Jewish World Review Jan. 11, 2000 /4 Shevat, 5760
He is remembering the good old days. Those days that came a few months ago. "We started out in a van," he says. "We started out with one reporter. And now ..." He pauses and looks out the window of his bus to where his second bus, the overflow bus, the bus for the reporters who cannot squeeze onto this bus, sits idling in the parking lot of the Bedford Wayfarer hotel, sending clouds of exhaust into the chill air.
He shrugs. Bill Bennett, former drug czar, former secretary of education and currently Mr. Values, maneuvers his bulk down the narrow aisle of the bus and sits in the chair next to McCain.
He has not given his endorsement to John McCain -- he has offered to help all the Republicans -- but he has clearly given his heart to him.
"You look up to him," Bennett says. "He is the anti-Clinton. He's an honorable man. The American people want a president they can look up to again. That idea has captured the American imagination. He has captured the American imagination. You need to bring people back, you need to have them believe in the possibility of politics."
On this day, however, John McCain is worrying about the possibility of John McCain. Insurgents are usually reformers, and the Achilles' heel of the reformer is hypocrisy: A large part of McCain's campaign is based on throwing the money lenders out of the twin temples of politics and government, but newspaper articles have been revealing that McCain has a fondness for riding on the corporate jets of his campaign contributors and has also been writing letters on their behalf to governmental agencies -- letters that have led to some lucrative business deals.
"You've got to expect this sort of stuff," McCain tells the reporters packed together in a tight semi-circle around him. "With increased traction, you get increased visibility."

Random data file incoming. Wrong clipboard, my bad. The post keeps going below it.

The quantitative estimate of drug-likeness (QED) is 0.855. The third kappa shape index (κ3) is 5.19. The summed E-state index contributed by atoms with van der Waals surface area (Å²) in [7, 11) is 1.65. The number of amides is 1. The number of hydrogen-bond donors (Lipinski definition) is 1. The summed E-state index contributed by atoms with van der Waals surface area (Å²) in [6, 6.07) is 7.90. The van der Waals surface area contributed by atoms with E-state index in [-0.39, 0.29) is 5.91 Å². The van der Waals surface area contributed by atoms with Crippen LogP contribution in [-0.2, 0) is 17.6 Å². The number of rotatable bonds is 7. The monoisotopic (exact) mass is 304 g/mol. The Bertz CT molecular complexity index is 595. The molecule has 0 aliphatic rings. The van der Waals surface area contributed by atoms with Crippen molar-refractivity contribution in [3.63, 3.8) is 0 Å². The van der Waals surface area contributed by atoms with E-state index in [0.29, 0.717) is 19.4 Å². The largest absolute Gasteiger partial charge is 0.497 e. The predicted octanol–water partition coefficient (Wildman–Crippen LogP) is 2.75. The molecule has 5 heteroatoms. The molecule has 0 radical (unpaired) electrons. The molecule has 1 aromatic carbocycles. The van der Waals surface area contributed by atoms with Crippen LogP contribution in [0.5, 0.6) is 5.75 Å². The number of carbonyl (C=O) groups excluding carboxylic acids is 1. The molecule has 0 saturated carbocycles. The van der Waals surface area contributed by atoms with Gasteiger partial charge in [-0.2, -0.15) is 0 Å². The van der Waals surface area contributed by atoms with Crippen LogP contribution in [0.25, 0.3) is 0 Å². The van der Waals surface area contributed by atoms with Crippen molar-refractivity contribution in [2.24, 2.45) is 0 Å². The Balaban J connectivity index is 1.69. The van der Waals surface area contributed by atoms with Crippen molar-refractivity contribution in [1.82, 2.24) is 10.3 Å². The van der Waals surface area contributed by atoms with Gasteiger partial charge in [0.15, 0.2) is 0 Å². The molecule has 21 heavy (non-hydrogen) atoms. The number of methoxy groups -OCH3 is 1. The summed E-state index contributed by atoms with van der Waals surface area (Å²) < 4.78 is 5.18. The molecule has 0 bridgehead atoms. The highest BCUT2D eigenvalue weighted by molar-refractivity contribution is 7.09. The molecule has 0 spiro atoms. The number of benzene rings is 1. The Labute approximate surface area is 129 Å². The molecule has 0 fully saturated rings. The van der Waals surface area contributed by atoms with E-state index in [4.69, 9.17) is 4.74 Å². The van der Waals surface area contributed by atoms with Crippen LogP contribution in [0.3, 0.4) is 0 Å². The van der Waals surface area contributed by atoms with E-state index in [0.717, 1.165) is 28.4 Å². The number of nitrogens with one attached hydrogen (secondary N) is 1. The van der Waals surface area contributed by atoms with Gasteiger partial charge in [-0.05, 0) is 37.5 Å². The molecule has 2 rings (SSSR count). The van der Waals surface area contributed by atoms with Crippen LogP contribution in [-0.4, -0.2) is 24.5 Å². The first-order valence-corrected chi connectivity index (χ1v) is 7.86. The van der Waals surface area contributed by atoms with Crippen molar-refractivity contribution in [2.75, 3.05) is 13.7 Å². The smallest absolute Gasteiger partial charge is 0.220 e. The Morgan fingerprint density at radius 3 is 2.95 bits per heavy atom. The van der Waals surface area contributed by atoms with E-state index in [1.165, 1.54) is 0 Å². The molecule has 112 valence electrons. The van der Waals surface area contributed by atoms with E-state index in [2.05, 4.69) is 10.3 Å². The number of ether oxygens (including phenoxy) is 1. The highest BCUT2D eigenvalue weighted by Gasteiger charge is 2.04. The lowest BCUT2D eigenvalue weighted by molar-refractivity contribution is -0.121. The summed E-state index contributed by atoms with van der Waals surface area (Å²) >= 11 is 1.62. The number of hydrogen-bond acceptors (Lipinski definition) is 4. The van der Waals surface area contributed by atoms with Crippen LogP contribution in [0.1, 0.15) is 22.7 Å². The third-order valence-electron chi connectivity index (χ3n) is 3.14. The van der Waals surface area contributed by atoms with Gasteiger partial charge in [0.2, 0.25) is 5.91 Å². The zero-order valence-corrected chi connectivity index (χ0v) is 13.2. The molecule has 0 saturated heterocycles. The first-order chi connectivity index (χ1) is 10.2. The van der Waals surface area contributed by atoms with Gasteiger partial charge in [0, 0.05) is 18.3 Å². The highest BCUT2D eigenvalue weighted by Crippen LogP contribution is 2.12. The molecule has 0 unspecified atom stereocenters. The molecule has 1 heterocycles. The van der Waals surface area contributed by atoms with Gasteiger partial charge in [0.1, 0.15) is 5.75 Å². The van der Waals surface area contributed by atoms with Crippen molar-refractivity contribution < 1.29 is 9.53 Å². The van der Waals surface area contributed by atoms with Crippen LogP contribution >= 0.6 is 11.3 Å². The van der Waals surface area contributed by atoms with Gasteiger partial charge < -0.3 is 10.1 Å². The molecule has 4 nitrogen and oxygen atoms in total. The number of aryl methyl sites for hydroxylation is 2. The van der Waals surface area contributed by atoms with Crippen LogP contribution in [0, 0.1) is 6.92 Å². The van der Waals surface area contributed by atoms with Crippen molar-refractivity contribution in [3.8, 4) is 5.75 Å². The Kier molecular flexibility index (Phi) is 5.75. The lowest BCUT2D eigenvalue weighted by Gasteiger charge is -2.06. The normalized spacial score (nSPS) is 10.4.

By which he means the kind of visibility that paints a target on your chest.
Soon, his day will brighten, however. His bus will pull into a church parking lot and he will bound off to address a standing-room-only crowd of 600 -- a big crowd for New Hampshire, especially on a workday morning.
They will give him a rock star welcome, and when he is finished answering their questions, they will mob him, people clutching his best-selling memoir to their bosoms, waiting for an autograph, waiting for a word, waiting for enough proximity to reach out and touch him.
Support for an underdog is a passionate support. It is what they need, it is what they depend on to make up the vast gulf in resources or organization or name-recognition that the front-runners enjoy.
If you are an underdog, you are not the default choice, you are not the automatic answer, you must give people a reason to vote for you. During McCain's presentation, a fifth-grader stood up and asked McCain how he decided to run for president. "My wife claims it was because I received several sharp blows to the head while in prison," McCain says.
Like always, the audience laughs and, like always, the phrase hangs in the air: While in prison. While in Vietnam. While being tortured. He does not need to say more.
Just as when he climbs back onto his bus and now, in a better mood, he shows off his new black topcoat and tells the reporters without any prompting that a) it comes from Nordstrom, b) he bought it because he had to give a speech on the Mall as part of Washington's millennium celebration and c) "It only took them one day to tailor it for my shortened arms."
Shortened when they were broken. Shortened when he ejected from his plane. Shortened when they were twisted and beaten by his captors. "There is no depths I won't sink to in seeking your support," McCain tells people. Most people think he is joking. Most people should think again.
Bill Bennett, as always, has the answer. "Americans are the most romantic
people in the world," he says, "and they've fallen for the guy, they've
fallen for McCain. They fell for Clinton. They've fallen for Bradley. Gore
doesn't have it. But McCain